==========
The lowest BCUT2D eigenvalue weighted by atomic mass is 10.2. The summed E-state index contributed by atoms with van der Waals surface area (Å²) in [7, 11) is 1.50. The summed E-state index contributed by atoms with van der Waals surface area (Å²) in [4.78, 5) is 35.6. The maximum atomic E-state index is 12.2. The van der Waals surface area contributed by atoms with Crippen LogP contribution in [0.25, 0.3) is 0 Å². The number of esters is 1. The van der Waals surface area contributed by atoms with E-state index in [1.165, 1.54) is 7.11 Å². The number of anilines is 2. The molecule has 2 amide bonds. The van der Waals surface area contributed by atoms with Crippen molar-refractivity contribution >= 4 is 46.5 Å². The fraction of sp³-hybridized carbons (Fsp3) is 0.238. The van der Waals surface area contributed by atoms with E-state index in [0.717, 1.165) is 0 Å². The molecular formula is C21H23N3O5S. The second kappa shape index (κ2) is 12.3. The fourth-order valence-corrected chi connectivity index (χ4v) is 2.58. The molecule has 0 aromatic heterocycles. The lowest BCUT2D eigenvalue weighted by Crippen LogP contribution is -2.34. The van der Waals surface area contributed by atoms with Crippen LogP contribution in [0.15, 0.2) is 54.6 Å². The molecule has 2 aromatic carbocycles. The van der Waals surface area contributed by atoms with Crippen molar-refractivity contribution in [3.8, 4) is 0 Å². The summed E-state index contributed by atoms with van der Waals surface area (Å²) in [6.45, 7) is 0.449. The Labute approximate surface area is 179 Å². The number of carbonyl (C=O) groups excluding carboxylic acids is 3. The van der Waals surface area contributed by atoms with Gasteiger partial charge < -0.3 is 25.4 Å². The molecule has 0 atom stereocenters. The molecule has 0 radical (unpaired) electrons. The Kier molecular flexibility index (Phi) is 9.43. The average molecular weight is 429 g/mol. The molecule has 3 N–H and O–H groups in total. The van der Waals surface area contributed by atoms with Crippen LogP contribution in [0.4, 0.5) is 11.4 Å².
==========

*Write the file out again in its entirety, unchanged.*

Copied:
The lowest BCUT2D eigenvalue weighted by atomic mass is 10.2. The summed E-state index contributed by atoms with van der Waals surface area (Å²) in [7, 11) is 1.50. The summed E-state index contributed by atoms with van der Waals surface area (Å²) in [4.78, 5) is 35.6. The maximum atomic E-state index is 12.2. The van der Waals surface area contributed by atoms with Crippen LogP contribution in [0.25, 0.3) is 0 Å². The number of esters is 1. The van der Waals surface area contributed by atoms with E-state index in [1.165, 1.54) is 7.11 Å². The number of anilines is 2. The molecule has 2 amide bonds. The van der Waals surface area contributed by atoms with Crippen molar-refractivity contribution >= 4 is 46.5 Å². The fraction of sp³-hybridized carbons (Fsp3) is 0.238. The van der Waals surface area contributed by atoms with E-state index in [0.717, 1.165) is 0 Å². The molecular formula is C21H23N3O5S. The second kappa shape index (κ2) is 12.3. The fourth-order valence-corrected chi connectivity index (χ4v) is 2.58. The molecule has 0 aromatic heterocycles. The lowest BCUT2D eigenvalue weighted by Crippen LogP contribution is -2.34. The van der Waals surface area contributed by atoms with Crippen LogP contribution in [0.15, 0.2) is 54.6 Å². The molecule has 2 aromatic carbocycles. The van der Waals surface area contributed by atoms with Crippen molar-refractivity contribution in [3.8, 4) is 0 Å². The summed E-state index contributed by atoms with van der Waals surface area (Å²) in [6.45, 7) is 0.449. The Labute approximate surface area is 179 Å². The number of carbonyl (C=O) groups excluding carboxylic acids is 3. The van der Waals surface area contributed by atoms with Gasteiger partial charge < -0.3 is 25.4 Å². The molecule has 0 atom stereocenters. The molecule has 0 radical (unpaired) electrons. The Kier molecular flexibility index (Phi) is 9.43. The average molecular weight is 429 g/mol. The molecule has 3 N–H and O–H groups in total. The van der Waals surface area contributed by atoms with Crippen LogP contribution in [0.4, 0.5) is 11.4 Å².